Why Mixing and Mastering Engineers Never Go Out of Style

It was around the fifth year of producing that I started to feel more comfortable with my tracks. My arrangements began to sound more dynamic, and less “loopy”. I was spending a fair amount of time on little details to ensure a more sophisticated production approach.  Even the singers I was working with were extremely good at what they did. I felt that I had finally achieved a level of success that might actually be comparable to many Top 40 producers. However, the inevitable moment would always occur where I’d quickly be brought back down to size.

It usually went something like this…

I’d work diligently on a track for 2 to 3 weeks. As I mentioned earlier, editing fills and arrangements is very time-consuming.  Vocal tracking alone was a two session process because I wanted singers do as many renditions as possible. After that it took a few more days just to go through all the vocal takes in order to get the best comp. Lastly, I’d tweak some automation on the plugins and do a mix on the entire track. Then I’d bounce the track down to a stereo mix, and finally throw a limiter on it to get the levels nice and hot.

I couldn’t help but be proud of all that hard work and always liked to showcase my music. The way I went about doing it was usually by slipping it into a CD player during a friend’s party. There were two reasons why I preferred to do it that way. Firstly, your friends are not likely to deny your request to include your track in their party mix. Secondly, nobody else in the room is aware that your song is in the playlist, so you can kind of get an “organic” response. In other words, nobody is sitting there getting ready to be overly critical when the thing comes on.

At any rate, once the track would start playing I’d quickly go into panic mode and start looking for the nearest exit. It was the same old story every time…

  • The mix levels were way too low when compared to the songs in the playlist (all of which were Top 40 radio songs)
  • The bass frequencies were almost non-existent (especially when the party host had a woofer setup on their home stereo system)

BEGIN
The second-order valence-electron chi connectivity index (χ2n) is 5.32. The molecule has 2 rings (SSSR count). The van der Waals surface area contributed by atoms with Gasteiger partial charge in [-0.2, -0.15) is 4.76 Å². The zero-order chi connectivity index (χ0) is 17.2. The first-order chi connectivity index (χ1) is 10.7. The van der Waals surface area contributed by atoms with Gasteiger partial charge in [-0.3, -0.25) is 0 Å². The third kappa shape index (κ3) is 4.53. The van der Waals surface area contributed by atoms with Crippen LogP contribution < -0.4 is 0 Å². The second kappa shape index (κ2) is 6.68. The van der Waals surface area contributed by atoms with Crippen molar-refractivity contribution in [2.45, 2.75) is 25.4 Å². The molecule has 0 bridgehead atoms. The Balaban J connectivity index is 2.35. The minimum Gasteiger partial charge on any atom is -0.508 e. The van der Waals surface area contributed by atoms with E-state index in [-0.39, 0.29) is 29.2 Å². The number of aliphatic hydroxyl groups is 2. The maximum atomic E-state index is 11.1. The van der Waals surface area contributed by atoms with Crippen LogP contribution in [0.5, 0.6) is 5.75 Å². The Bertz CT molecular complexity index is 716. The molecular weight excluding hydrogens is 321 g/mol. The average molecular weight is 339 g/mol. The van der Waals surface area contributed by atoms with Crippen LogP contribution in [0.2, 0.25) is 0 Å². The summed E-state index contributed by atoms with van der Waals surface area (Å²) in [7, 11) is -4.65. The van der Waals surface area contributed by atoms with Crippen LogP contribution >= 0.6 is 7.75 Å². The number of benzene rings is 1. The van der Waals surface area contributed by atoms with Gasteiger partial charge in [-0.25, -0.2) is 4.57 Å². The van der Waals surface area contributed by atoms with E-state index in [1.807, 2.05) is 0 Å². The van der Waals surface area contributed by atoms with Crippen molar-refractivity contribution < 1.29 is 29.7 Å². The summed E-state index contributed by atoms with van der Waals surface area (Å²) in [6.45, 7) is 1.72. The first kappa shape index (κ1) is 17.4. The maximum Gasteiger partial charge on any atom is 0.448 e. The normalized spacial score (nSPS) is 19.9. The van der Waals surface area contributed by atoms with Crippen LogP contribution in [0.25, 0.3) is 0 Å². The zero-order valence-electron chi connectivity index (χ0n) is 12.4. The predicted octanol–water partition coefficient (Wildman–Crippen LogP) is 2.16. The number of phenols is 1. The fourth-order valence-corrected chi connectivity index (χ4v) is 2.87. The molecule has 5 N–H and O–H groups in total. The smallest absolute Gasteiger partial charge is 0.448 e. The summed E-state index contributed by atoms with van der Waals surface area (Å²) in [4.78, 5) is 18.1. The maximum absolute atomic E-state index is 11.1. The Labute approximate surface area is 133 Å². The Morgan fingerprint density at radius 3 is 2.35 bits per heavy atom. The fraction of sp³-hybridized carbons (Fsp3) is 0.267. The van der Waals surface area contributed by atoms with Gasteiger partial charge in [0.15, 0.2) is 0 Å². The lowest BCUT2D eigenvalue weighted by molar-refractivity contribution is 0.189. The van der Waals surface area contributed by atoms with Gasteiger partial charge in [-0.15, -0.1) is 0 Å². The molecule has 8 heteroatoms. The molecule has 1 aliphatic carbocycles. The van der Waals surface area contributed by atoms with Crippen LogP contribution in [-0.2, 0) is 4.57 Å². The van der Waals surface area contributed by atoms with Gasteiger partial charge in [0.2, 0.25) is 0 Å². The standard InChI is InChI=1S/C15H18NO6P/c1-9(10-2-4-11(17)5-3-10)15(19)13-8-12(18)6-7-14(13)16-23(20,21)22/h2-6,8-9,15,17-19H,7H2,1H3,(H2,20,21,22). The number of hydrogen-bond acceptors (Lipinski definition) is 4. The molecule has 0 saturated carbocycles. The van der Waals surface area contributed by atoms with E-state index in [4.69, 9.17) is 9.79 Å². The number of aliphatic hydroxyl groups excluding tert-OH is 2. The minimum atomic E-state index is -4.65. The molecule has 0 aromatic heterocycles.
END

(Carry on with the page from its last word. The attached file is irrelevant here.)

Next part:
• My tracks were almost always lacking dynamic range (i.e. I had squashed the stereo mix way too much with a limiter in order to try to maximize the volume output)

Now you may be thinking to yourself, “Why didn’t this guy reference his mix against some other professional mixes for comparison?”   My answer to that is – I did! As a matter of fact, I always referenced my mixes before the final mixdown. And guess what? It still never got me there.

Here’s the bottom line, folks. If you’re a producer that has spent the majority of your time focusing on getting great at production, then chances are pretty good that your mixing prowess is amateurish… at best.

And here’s why…

Understanding things like frequency response, stereo imaging, db ratios, etc. is an art form, as well as a technical discipline. And never mind the fact that these guys sit in sound/vibration isolated rooms, with $5K+ pieces of hardware at their disposal, and the best studio monitors money can buy. But it’s not even about all that. Mixing and mastering engineers spend as much time perfecting their craft, as we producers spend perfecting ours. Why would we ever think that the quality of our mixes is anywhere near the quality of theirs? It’s a rather foolish assumption.

Think about it this way. If you just spent the last year figuring out the right way to swing your drum grooves, and the type of kit sounds to use in order to get your “signature sound” – what makes you think that you can mix as well as the guy that just clocked in 365 days behind a mixing console? Eventually I learned the hard way that, if your project is important enough to you, the last place you want to be trimming your budget is in the mixing and mastering department.

Gene Ometrik - has been producing music for over 20 years. He has been involved in music placements for National TV ad campaigns, as well as indie label start ups. He currently hosts an audio production channel on Youtube.